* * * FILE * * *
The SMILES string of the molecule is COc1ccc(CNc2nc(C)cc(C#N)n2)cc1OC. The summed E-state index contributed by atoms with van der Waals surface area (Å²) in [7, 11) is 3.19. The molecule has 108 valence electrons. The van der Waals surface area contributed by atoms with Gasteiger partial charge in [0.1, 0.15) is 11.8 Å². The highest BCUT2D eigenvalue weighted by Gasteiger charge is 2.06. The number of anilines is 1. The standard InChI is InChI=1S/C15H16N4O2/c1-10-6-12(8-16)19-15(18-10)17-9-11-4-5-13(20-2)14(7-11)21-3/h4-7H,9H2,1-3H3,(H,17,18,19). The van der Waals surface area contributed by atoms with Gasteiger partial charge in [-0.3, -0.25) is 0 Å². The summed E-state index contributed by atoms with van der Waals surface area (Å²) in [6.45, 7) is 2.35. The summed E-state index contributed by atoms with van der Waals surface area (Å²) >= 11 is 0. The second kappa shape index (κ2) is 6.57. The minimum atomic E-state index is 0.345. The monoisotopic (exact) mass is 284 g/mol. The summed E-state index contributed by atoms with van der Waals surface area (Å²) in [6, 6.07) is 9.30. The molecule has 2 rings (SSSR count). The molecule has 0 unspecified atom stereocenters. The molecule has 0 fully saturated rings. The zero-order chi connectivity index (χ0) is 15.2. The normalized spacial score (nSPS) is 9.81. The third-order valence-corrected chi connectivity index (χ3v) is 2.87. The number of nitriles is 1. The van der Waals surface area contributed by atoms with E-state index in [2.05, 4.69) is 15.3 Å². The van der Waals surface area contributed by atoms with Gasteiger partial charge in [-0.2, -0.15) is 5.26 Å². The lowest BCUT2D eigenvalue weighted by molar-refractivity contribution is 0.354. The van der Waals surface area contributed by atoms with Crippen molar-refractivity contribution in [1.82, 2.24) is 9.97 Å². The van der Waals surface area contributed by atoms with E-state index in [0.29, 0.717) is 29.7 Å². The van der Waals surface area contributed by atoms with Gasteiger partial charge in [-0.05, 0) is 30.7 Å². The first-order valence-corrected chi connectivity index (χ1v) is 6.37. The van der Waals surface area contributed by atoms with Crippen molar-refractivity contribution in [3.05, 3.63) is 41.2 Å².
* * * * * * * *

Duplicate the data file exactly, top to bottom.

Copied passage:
The SMILES string of the molecule is COc1ccc(CNc2nc(C)cc(C#N)n2)cc1OC. The summed E-state index contributed by atoms with van der Waals surface area (Å²) in [7, 11) is 3.19. The molecule has 108 valence electrons. The van der Waals surface area contributed by atoms with Gasteiger partial charge in [0.1, 0.15) is 11.8 Å². The highest BCUT2D eigenvalue weighted by Gasteiger charge is 2.06. The number of anilines is 1. The standard InChI is InChI=1S/C15H16N4O2/c1-10-6-12(8-16)19-15(18-10)17-9-11-4-5-13(20-2)14(7-11)21-3/h4-7H,9H2,1-3H3,(H,17,18,19). The van der Waals surface area contributed by atoms with Gasteiger partial charge in [-0.3, -0.25) is 0 Å². The summed E-state index contributed by atoms with van der Waals surface area (Å²) in [6.45, 7) is 2.35. The summed E-state index contributed by atoms with van der Waals surface area (Å²) >= 11 is 0. The second kappa shape index (κ2) is 6.57. The minimum atomic E-state index is 0.345. The monoisotopic (exact) mass is 284 g/mol. The summed E-state index contributed by atoms with van der Waals surface area (Å²) in [6, 6.07) is 9.30. The molecule has 2 rings (SSSR count). The molecule has 0 unspecified atom stereocenters. The molecule has 0 fully saturated rings. The zero-order chi connectivity index (χ0) is 15.2. The normalized spacial score (nSPS) is 9.81. The third-order valence-corrected chi connectivity index (χ3v) is 2.87. The number of nitriles is 1. The van der Waals surface area contributed by atoms with E-state index in [2.05, 4.69) is 15.3 Å². The van der Waals surface area contributed by atoms with Gasteiger partial charge in [-0.2, -0.15) is 5.26 Å². The lowest BCUT2D eigenvalue weighted by molar-refractivity contribution is 0.354. The van der Waals surface area contributed by atoms with Crippen molar-refractivity contribution in [1.82, 2.24) is 9.97 Å². The van der Waals surface area contributed by atoms with E-state index in [0.29, 0.717) is 29.7 Å². The van der Waals surface area contributed by atoms with Gasteiger partial charge in [-0.05, 0) is 30.7 Å². The first-order valence-corrected chi connectivity index (χ1v) is 6.37. The van der Waals surface area contributed by atoms with Crippen molar-refractivity contribution in [3.05, 3.63) is 41.2 Å².